There was much traffic on the road entering Closetknit Town. One of the vehicles stuck in the traffic was a privately owned RV making its way to the city. It was a rather large RV with large windows that if one looked through would see a complete kitchen and sleeping quarters. One side of the RV had the words “Do You Believe in Magic?” painted on it. In the RV was a tall black haired man, the driver. He was frustrated with the traffic. He had actually begun his journey to this city a week ago, after securing a location to perform at the Closetknit Festival. However, he was just arriving now because he and his son had thought it would be a good idea to do a few street performing gigs on the way in the cities they passed by. Now they had to endure this long traffic disaster.

Said son was in the sleeping quarters of the RV. To be fair, he was fairly comfortable in the traffic thanks to the spacious RV. The boy was around eight or so years old. He had blonde hair, blue eyes, and was relatively short. He sat up on his bunk and read hardcover book on his lap. The book had strange writing on the cover and a piece of cellulose tape on it. Written on the tape was the words “Candiler’s book, do not read”. The boy looked towards his father in the driver’s seat.

 “Dad?” he said, “are we near Closeknit yet?”

“Near? Yes. Getting there? I don’t think so,” his father said. “You can see the border if you look out the window.”

“Really?” The boy poked his head out the tallest window in the RV. He could see the city close, covered with cars coming in. It seemed like a high density traffic.

“You know dad,” the boy said, “If you don’t want to drive in this traffic, I could just-”

“No Candiler, we are not doing that!” the man said firmly. He looked out the window. the RV moved at a turtle’s pace.

At the rate they were driving,it would probably be another two hours before they even made it to the town. The father looked at the car clock. it was nearly noon.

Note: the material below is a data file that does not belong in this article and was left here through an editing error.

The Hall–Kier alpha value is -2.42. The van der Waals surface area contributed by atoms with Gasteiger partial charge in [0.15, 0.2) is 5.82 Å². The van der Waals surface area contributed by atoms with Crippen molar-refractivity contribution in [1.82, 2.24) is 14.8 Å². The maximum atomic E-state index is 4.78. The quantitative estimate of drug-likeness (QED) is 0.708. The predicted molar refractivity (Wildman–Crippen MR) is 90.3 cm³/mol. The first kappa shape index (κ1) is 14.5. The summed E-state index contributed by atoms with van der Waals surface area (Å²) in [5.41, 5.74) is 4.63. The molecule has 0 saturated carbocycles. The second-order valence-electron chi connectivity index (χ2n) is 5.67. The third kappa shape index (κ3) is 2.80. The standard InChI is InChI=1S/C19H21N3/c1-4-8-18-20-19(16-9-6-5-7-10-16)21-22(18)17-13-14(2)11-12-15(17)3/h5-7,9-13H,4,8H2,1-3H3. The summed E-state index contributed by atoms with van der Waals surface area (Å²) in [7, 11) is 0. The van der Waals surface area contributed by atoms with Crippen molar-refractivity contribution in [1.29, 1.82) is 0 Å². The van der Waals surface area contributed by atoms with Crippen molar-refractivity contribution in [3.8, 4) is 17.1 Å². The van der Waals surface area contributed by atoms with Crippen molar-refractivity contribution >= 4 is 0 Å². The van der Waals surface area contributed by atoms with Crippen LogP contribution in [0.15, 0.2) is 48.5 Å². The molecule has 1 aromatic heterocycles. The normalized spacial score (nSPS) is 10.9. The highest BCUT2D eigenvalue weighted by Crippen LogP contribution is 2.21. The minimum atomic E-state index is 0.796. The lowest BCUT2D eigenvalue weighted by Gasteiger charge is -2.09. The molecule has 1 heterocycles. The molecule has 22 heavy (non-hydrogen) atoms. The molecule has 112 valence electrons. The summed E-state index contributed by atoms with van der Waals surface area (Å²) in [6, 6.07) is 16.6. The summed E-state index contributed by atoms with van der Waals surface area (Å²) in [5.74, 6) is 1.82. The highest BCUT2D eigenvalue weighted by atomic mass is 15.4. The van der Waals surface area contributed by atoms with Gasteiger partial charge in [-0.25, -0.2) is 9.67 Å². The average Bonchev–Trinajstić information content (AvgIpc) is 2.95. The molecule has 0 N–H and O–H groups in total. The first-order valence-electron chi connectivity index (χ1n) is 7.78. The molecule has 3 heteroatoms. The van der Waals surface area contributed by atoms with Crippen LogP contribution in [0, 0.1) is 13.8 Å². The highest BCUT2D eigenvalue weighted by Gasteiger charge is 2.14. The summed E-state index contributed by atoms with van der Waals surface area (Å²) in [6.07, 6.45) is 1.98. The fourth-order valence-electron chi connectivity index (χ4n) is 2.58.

Candiler flipped a page. He had read through around two pages of his book since the traffic started. It doesn’t seem like an impressive amount, but the book Candiler held was special, with impossibly small font. It usually took an hour to finish a page. Suddenly, Candiler heard music. It was rap music, his father’s least favorite variety of sound. Candiler dared say it was one of his father’s least favourite nouns. He smiled knowingly at his father’s back.

The rap music was louder. The car that played it was a convertible with the volume raised to maximum. Candiler watched his father remain stoically focused on the road. For a few moments, it seemed that he wasn’t going to give in, but Candiler noticed the increase in times his father’s head shifted to face the clock. A telltale sign of irritation.

At last he gave up. “Fine, you win Candiler,” he said “Do your thing.”

Candiler smiled and waved his finger around lazily. From the outside of the RV the traffic was great. After a minute, a large space appeared in the middle of the traffic, large enough that an RV could have fit in it. For some reason, nobody noticed anything wrong.

*****

“Jenna, I’m waiting,” said Katelyn. Jenna came running down the stairs. 

“You forgot to pack me a thermos, mom.” Jenna said. She put on her shoes. Katelyn looked out the  window. 

“Let’s Go!” Jenna said. And then they were off.

[To Be continued! Let’s say…two posts from now? Sure]

And that was mostly improvised. I hope nobody was thrown off by the sudden change of genre in this story. Bye now! Until next time